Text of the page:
Translated into (idiosyncratic) C++20 coroutines

So let’s simplify our Troll using C++20 coroutine syntax.

struct Troll : TrollBase<Troll> {
    static Troll make(Troll *left_neighbor, bool *lamp) {
        while (true) {
            *lamp = !*lamp;
            co_yield true;  // and be asleep
            co_yield (next_troll ? next_troll->poke() : false);  // and be awake

This C++20 code matches Knuth’s pseudo-Algol, line for line. Of course, we cheated a little bit: we hid some really icky stuff in that CRTP base class TrollBase! Here’s the icky stuff:

template<class Derived>
struct TrollBase {
    struct promise_type;
    using handle_t = std::coroutine_handle<promise_type>;
    struct promise_type {
        Derived get_return_object() { Derived d; d.coro_ = handle_t::from_promise(*this); return d; }
        auto initial_suspend() { return std::suspend_always(); }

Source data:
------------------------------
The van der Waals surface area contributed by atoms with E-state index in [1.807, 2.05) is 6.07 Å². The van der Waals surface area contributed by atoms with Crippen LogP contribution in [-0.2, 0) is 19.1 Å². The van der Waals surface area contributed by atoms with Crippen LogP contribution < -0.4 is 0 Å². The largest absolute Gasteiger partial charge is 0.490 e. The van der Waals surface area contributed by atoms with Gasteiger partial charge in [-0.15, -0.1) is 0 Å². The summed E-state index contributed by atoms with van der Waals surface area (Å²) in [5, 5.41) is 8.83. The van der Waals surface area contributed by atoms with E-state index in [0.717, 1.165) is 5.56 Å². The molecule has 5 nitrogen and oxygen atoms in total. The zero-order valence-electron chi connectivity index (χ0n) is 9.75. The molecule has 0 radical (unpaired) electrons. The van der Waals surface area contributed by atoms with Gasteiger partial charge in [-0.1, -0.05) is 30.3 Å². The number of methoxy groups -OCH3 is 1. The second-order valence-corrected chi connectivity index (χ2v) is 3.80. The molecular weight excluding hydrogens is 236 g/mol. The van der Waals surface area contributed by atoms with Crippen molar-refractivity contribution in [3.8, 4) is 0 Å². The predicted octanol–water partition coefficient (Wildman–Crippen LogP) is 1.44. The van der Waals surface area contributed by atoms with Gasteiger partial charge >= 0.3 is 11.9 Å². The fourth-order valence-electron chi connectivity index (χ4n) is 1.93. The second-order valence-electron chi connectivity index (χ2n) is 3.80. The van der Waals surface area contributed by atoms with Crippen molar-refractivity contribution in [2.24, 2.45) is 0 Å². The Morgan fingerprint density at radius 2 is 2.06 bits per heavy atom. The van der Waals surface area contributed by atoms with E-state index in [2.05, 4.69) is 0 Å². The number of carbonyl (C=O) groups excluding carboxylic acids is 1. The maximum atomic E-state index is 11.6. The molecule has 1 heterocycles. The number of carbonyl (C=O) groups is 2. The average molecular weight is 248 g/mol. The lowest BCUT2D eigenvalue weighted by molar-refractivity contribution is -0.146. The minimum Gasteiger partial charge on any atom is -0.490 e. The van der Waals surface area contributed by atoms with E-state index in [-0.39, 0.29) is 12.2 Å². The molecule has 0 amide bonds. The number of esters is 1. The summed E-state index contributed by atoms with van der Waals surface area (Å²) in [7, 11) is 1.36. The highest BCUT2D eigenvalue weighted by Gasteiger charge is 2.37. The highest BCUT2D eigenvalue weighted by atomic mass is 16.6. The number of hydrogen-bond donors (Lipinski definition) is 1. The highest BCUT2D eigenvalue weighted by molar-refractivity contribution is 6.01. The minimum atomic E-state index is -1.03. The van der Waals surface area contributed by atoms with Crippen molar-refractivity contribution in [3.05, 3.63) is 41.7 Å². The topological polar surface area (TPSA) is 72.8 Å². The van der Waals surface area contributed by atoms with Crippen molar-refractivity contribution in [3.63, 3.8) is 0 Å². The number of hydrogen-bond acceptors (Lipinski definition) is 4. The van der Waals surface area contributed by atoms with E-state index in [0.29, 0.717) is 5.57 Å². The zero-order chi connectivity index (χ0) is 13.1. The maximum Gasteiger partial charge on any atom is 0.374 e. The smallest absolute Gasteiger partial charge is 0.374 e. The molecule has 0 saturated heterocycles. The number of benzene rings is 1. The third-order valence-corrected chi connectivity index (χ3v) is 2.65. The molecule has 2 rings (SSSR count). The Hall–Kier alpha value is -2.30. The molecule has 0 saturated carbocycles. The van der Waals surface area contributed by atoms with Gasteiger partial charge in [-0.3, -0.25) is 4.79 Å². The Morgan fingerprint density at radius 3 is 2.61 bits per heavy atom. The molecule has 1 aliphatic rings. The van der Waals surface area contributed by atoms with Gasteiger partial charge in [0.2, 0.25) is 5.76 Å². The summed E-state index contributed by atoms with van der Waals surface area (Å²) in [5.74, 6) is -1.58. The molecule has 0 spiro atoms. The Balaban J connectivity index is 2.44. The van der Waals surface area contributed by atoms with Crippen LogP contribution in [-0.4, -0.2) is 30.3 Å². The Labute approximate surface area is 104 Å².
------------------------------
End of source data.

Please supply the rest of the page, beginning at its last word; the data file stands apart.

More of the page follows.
auto final_suspend() noexcept { return std::suspend_never(); }
        auto yield_value(bool b) noexcept {
            value_ = b;
            return std::suspend_always();
        void unhandled_exception() {}
        bool value_ = false;

    explicit TrollBase() = default;
    TrollBase(TrollBase&& rhs) noexcept : coro_(std::exchange(rhs.coro_, nullptr)) {}
    void operator=(TrollBase rhs) noexcept { std::swap(coro_, rhs.coro_); }
    ~TrollBase() { if (coro_) coro_.destroy(); }

    bool poke() {
        coro_.resume(); // should modify value_
        return coro_.promise().value_;
    handle_t coro_ = nullptr;